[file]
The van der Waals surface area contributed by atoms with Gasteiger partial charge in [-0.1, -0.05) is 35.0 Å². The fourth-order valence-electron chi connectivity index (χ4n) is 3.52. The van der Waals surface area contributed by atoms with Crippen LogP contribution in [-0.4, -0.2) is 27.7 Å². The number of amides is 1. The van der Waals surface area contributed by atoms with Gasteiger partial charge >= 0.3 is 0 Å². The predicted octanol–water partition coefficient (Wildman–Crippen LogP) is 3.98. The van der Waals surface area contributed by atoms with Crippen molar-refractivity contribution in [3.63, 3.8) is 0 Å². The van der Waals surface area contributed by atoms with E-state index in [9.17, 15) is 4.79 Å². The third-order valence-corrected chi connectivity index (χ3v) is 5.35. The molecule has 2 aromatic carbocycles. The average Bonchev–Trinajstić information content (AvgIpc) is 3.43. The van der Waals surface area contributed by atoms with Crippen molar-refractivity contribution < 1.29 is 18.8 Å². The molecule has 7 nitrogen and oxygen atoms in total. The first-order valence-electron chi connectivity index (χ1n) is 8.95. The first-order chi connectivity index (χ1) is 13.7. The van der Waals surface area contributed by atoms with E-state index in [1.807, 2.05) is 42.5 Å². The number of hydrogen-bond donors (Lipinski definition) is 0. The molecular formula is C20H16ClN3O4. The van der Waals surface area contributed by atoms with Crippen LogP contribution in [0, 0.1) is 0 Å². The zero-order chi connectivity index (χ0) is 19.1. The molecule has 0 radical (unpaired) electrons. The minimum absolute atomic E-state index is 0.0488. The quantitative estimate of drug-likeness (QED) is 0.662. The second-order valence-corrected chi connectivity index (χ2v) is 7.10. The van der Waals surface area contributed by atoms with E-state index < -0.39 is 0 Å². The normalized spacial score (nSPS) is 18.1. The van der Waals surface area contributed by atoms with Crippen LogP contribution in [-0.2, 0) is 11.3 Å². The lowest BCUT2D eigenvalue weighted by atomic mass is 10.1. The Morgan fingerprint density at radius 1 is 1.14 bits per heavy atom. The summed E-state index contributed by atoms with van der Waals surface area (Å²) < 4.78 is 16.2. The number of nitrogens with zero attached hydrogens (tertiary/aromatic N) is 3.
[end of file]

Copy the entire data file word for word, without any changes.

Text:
The van der Waals surface area contributed by atoms with Gasteiger partial charge in [-0.1, -0.05) is 35.0 Å². The fourth-order valence-electron chi connectivity index (χ4n) is 3.52. The van der Waals surface area contributed by atoms with Crippen LogP contribution in [-0.4, -0.2) is 27.7 Å². The number of amides is 1. The van der Waals surface area contributed by atoms with Gasteiger partial charge >= 0.3 is 0 Å². The predicted octanol–water partition coefficient (Wildman–Crippen LogP) is 3.98. The van der Waals surface area contributed by atoms with Crippen molar-refractivity contribution in [3.63, 3.8) is 0 Å². The van der Waals surface area contributed by atoms with E-state index in [9.17, 15) is 4.79 Å². The third-order valence-corrected chi connectivity index (χ3v) is 5.35. The molecule has 2 aromatic carbocycles. The average Bonchev–Trinajstić information content (AvgIpc) is 3.43. The van der Waals surface area contributed by atoms with Crippen molar-refractivity contribution < 1.29 is 18.8 Å². The molecule has 7 nitrogen and oxygen atoms in total. The first-order valence-electron chi connectivity index (χ1n) is 8.95. The first-order chi connectivity index (χ1) is 13.7. The van der Waals surface area contributed by atoms with E-state index in [1.807, 2.05) is 42.5 Å². The number of hydrogen-bond donors (Lipinski definition) is 0. The molecular formula is C20H16ClN3O4. The van der Waals surface area contributed by atoms with Crippen LogP contribution in [0, 0.1) is 0 Å². The zero-order chi connectivity index (χ0) is 19.1. The molecule has 0 radical (unpaired) electrons. The minimum absolute atomic E-state index is 0.0488. The quantitative estimate of drug-likeness (QED) is 0.662. The second-order valence-corrected chi connectivity index (χ2v) is 7.10. The van der Waals surface area contributed by atoms with E-state index < -0.39 is 0 Å². The normalized spacial score (nSPS) is 18.1. The van der Waals surface area contributed by atoms with Crippen LogP contribution in [-0.2, 0) is 11.3 Å². The lowest BCUT2D eigenvalue weighted by atomic mass is 10.1. The Morgan fingerprint density at radius 1 is 1.14 bits per heavy atom. The summed E-state index contributed by atoms with van der Waals surface area (Å²) < 4.78 is 16.2. The number of nitrogens with zero attached hydrogens (tertiary/aromatic N) is 3.